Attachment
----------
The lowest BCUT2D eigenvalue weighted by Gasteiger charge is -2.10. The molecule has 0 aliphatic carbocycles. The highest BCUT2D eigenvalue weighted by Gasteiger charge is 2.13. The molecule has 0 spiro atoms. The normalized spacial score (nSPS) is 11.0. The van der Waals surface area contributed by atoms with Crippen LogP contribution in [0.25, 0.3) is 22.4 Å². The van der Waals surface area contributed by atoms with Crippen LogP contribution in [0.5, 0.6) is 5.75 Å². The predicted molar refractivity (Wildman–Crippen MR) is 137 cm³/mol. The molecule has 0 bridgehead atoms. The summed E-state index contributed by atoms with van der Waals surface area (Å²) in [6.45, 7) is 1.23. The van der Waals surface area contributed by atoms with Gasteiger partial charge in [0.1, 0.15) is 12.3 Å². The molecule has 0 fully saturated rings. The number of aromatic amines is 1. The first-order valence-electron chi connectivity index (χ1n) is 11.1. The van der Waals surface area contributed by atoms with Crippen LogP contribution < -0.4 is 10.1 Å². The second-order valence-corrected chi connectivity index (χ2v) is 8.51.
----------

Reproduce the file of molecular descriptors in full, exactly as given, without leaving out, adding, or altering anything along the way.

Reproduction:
The lowest BCUT2D eigenvalue weighted by Gasteiger charge is -2.10. The molecule has 0 aliphatic carbocycles. The highest BCUT2D eigenvalue weighted by Gasteiger charge is 2.13. The molecule has 0 spiro atoms. The normalized spacial score (nSPS) is 11.0. The van der Waals surface area contributed by atoms with Crippen LogP contribution in [0.25, 0.3) is 22.4 Å². The van der Waals surface area contributed by atoms with Crippen LogP contribution in [0.5, 0.6) is 5.75 Å². The predicted molar refractivity (Wildman–Crippen MR) is 137 cm³/mol. The molecule has 0 bridgehead atoms. The summed E-state index contributed by atoms with van der Waals surface area (Å²) in [6.45, 7) is 1.23. The van der Waals surface area contributed by atoms with Gasteiger partial charge in [0.1, 0.15) is 12.3 Å². The molecule has 0 fully saturated rings. The number of aromatic amines is 1. The first-order valence-electron chi connectivity index (χ1n) is 11.1. The van der Waals surface area contributed by atoms with Crippen LogP contribution < -0.4 is 10.1 Å². The second-order valence-corrected chi connectivity index (χ2v) is 8.51.